Opponents of mosque divided on appropriate distance — if any — from Ground Zero

By Adam Pincus | August 23, 2010 01:45PM

Adelaide Polsinelli and 21 Ann Street

Hundreds of protesters turned out on a rainy Sunday yesterday, unified by their opposition to a Muslim cultural center and mosque near Ground Zero. But in interviews, the opponents differed dramatically on how far away any alternate location should be.

Some of the approximately 500 opponents said moving just a few blocks further away would be acceptable, others said a mile and some said no to the construction of a 13-story, 100,000-square-foot center anywhere in the United States.

There was also a smaller rally yesterday in favor of building the proposed center known as Park51, which local politicians from Manhattan Borough President Scott Stringer to Mayor Michael Bloomberg have strongly supported in recent months.

The developer of the project, Soho Properties, whose principal is Sharif El-Gamal, has said he does not plan to move the location from 45-51 Park Place, two blocks from the World Trade Center construction site. However Governor David Paterson said last week he wanted to discuss a new location with the project’s backers, and suggested possibly building on state-owned land, perhaps even with state funding.

Protester Tom Strenta, from Westbury, L.I., said the center should move a mile away from its proposed location on Park Place, a former Burlington Coat Factory store between West Broadway and Church Street. That would exclude most of Manhattan south of Houston Street.

Others believed it could move just a few blocks away.

Retired New York City firefighter Tommy Asher, of Island Park, L.I., who responded to the attacks of Sept. 11, suggested the developers build at the site of a long-established mosque four blocks from Ground Zero, Masjid Manhattan at 20 Warren Street.

“I’ve got no problem with that,” he said. He simply did not want the new development across the street from the zone heavily damaged in the attacks.

Still other protesters did not want the cultural center or any new mosques in Lower Manhattan, or the United States, for that matter. One of the organizers of the protest, Beth Gilinsky, said, “They can build across the ocean. We don’t want them anywhere [in this country].”

In 2009, Soho Properties bought 45-47 Park Place for $4.8 million and paid another $700,000 for the lease rights to neighboring 49-51 Park Place. Now El-Gamal is seeking to buy that building from Consolidated Edison, for a price reported to be between $10 million and $20 million. El-Gamal declined to comment.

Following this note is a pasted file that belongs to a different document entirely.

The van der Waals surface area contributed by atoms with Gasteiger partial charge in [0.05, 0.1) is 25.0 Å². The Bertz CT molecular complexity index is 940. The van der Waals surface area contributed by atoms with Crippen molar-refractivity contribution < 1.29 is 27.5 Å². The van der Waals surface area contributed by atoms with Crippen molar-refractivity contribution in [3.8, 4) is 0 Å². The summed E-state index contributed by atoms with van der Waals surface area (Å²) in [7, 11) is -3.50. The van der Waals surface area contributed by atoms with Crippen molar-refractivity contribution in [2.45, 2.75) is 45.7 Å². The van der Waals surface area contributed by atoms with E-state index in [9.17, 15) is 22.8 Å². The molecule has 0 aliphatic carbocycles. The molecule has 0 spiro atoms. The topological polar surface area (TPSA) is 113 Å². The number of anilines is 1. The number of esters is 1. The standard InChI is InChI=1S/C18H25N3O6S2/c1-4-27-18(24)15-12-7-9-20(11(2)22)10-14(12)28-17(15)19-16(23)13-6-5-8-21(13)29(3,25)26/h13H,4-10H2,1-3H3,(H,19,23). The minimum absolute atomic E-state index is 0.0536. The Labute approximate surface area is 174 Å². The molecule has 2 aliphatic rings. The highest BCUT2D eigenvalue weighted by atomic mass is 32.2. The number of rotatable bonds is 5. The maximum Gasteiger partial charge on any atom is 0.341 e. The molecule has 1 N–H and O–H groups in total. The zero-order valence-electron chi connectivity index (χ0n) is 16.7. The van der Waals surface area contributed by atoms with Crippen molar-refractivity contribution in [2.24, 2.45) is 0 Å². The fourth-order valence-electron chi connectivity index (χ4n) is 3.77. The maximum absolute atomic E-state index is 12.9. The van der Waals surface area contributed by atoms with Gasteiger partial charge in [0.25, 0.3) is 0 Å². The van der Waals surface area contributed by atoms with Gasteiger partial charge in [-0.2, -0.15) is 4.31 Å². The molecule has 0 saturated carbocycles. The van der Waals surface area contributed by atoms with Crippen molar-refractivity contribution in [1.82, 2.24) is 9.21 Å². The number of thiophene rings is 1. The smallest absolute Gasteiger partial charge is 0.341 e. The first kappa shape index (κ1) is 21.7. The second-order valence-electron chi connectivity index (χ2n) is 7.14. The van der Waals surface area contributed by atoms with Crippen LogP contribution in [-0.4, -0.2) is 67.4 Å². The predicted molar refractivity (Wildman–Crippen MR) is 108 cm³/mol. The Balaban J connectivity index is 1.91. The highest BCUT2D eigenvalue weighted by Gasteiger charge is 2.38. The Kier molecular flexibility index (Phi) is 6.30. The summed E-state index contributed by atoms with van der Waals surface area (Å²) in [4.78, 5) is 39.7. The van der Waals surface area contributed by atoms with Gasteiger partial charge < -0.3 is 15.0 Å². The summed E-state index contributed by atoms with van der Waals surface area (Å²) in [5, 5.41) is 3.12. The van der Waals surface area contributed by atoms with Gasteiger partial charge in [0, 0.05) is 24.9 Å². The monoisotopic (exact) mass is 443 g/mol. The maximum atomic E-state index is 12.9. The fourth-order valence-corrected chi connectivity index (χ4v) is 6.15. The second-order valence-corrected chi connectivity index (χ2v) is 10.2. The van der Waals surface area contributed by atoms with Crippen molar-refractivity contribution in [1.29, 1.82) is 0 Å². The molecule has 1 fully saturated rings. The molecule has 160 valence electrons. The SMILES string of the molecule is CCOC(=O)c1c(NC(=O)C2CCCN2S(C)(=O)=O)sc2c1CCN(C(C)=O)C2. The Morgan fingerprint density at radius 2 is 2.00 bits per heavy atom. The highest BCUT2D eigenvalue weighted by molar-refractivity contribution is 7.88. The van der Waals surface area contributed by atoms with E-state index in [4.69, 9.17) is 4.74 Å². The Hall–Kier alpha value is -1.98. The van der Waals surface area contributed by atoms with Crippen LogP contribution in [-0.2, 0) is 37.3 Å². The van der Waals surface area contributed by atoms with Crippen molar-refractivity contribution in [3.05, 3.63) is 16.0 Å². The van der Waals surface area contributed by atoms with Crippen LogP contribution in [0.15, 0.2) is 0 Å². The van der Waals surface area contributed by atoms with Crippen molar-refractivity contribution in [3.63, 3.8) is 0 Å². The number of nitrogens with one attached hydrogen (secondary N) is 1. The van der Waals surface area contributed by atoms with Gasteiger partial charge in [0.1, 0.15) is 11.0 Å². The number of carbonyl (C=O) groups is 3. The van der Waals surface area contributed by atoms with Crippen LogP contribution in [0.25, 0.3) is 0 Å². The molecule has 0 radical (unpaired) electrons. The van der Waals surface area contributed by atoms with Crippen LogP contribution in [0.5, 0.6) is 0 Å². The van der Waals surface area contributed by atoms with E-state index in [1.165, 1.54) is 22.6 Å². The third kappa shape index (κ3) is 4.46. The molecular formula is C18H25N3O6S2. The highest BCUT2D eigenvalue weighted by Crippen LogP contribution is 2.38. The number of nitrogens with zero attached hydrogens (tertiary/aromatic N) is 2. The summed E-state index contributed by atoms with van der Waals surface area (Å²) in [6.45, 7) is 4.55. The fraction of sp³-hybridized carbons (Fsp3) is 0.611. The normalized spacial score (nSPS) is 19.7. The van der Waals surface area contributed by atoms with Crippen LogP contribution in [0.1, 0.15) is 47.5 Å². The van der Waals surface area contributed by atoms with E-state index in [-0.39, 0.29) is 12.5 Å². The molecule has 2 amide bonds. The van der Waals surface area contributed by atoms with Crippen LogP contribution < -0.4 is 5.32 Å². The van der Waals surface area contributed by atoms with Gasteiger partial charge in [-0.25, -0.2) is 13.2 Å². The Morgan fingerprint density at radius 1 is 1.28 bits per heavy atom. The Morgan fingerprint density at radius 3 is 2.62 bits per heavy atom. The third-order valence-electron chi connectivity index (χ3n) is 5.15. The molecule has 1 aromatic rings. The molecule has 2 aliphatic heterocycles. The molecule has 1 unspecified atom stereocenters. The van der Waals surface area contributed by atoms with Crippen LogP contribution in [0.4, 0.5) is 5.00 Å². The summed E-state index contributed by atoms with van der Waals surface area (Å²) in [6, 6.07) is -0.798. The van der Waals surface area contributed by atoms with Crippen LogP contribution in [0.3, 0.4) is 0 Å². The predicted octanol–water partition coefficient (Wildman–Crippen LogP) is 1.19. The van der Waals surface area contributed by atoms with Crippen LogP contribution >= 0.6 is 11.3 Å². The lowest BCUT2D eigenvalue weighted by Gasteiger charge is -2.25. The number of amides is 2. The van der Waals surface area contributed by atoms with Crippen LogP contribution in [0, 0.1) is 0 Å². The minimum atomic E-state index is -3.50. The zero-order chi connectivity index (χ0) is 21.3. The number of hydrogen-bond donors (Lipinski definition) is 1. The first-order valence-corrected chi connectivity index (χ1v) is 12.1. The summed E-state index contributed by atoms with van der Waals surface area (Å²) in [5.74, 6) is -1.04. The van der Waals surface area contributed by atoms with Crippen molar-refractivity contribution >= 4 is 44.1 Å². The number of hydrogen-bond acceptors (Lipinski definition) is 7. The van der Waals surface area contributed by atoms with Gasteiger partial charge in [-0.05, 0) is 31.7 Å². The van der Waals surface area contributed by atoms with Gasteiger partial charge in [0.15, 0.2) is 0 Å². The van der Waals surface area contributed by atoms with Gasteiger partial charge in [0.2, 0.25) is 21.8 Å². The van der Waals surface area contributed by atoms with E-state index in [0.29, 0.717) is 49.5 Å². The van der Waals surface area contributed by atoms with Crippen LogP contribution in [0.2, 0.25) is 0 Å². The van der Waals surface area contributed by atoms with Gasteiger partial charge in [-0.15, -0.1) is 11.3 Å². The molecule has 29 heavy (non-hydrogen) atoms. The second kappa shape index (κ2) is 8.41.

That would put the acquisition cost for the property at between $150 per foot and $250 per foot, a relative steal even in the current weak market.

Brokers noted that it would be hard to find such a site nearby at that cost, because prices rise immediately north toward Tribeca, and many of the stalled condominium sites in Lower Manhattan would likely be more expensive or just as controversial, such as Kent Swig’s 45 Broad Street location, since it is very close to the New York Stock Exchange.

The recession has turned hundreds of private development sites in the city into urban pastureland or gravel pits — there are 19 stalled sites in Community Board 1, which covers all of Lower Manhattan, city records show — but it is difficult to determine how many private sites are for sale because land is often sold without being marketed publicly.

“Just because [stalled or foreclosed] sites exist doesn’t mean they are for sale or can be sold,” broker Adelaide Polsinelli, associate vice president at Marcus & Millichap, said.

Some properties were marketed quietly in recent years, such as a garage at 111 Washington Street, and a handful of stalled sites are available if the owners were offered the right price, insiders said.

Polsinelli, who is marketing 21 Ann Street, at Nassau Street just south of City Hall to the east of Broadway, which is one of the few listed development sites in the area, said parcels in Lower Manhattan cost between $200 per foot and $350 per foot.

Robert Friedman, as co-owner of Friedman Management, owns 21 Ann Street, which has 156,000 square feet of development rights on vacant land priced at $46 million, or $295 per foot. He suggested it would be a good location for the center.

“We are across Broadway, which I think is a psychological demarcation point,” he said. Polsinelli said she sent the listing to El-Gamal last week.